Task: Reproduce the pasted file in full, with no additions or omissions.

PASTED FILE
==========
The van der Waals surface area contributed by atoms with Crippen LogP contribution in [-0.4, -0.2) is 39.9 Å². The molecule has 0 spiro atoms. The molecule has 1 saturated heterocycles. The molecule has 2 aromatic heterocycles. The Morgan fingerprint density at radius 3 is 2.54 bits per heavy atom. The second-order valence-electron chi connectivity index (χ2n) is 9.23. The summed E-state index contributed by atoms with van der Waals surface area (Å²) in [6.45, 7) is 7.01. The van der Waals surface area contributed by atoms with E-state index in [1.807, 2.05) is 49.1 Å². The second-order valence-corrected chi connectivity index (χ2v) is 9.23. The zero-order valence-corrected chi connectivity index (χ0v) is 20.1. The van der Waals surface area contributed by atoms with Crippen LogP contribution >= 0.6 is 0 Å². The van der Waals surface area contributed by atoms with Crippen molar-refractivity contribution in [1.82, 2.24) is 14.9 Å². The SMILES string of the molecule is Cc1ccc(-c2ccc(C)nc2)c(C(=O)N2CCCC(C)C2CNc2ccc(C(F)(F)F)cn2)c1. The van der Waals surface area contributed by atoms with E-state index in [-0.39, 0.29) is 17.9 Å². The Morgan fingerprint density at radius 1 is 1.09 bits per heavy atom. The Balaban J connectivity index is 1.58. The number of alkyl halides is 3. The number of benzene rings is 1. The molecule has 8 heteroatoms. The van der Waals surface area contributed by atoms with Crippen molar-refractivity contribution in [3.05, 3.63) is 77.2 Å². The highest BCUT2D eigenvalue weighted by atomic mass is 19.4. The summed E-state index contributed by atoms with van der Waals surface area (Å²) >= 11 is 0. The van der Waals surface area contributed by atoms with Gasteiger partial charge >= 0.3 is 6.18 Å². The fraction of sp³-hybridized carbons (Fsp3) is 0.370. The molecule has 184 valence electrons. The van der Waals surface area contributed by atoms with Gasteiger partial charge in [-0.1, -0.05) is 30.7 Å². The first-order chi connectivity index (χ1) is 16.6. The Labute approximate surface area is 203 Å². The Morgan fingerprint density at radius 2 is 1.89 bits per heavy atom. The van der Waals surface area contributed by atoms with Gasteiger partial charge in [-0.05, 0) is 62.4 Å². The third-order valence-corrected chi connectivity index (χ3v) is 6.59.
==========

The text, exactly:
The van der Waals surface area contributed by atoms with Crippen LogP contribution in [-0.4, -0.2) is 39.9 Å². The molecule has 0 spiro atoms. The molecule has 1 saturated heterocycles. The molecule has 2 aromatic heterocycles. The Morgan fingerprint density at radius 3 is 2.54 bits per heavy atom. The second-order valence-electron chi connectivity index (χ2n) is 9.23. The summed E-state index contributed by atoms with van der Waals surface area (Å²) in [6.45, 7) is 7.01. The van der Waals surface area contributed by atoms with E-state index in [1.807, 2.05) is 49.1 Å². The second-order valence-corrected chi connectivity index (χ2v) is 9.23. The zero-order valence-corrected chi connectivity index (χ0v) is 20.1. The van der Waals surface area contributed by atoms with Crippen LogP contribution >= 0.6 is 0 Å². The van der Waals surface area contributed by atoms with Crippen molar-refractivity contribution in [1.82, 2.24) is 14.9 Å². The SMILES string of the molecule is Cc1ccc(-c2ccc(C)nc2)c(C(=O)N2CCCC(C)C2CNc2ccc(C(F)(F)F)cn2)c1. The van der Waals surface area contributed by atoms with E-state index in [-0.39, 0.29) is 17.9 Å². The Morgan fingerprint density at radius 1 is 1.09 bits per heavy atom. The Balaban J connectivity index is 1.58. The number of alkyl halides is 3. The number of benzene rings is 1. The molecule has 8 heteroatoms. The van der Waals surface area contributed by atoms with Crippen molar-refractivity contribution in [3.05, 3.63) is 77.2 Å². The highest BCUT2D eigenvalue weighted by atomic mass is 19.4. The summed E-state index contributed by atoms with van der Waals surface area (Å²) >= 11 is 0. The van der Waals surface area contributed by atoms with Gasteiger partial charge >= 0.3 is 6.18 Å². The fraction of sp³-hybridized carbons (Fsp3) is 0.370. The molecule has 184 valence electrons. The van der Waals surface area contributed by atoms with Gasteiger partial charge in [-0.1, -0.05) is 30.7 Å². The first-order chi connectivity index (χ1) is 16.6. The Labute approximate surface area is 203 Å². The Morgan fingerprint density at radius 2 is 1.89 bits per heavy atom. The van der Waals surface area contributed by atoms with Gasteiger partial charge in [-0.05, 0) is 62.4 Å². The third-order valence-corrected chi connectivity index (χ3v) is 6.59.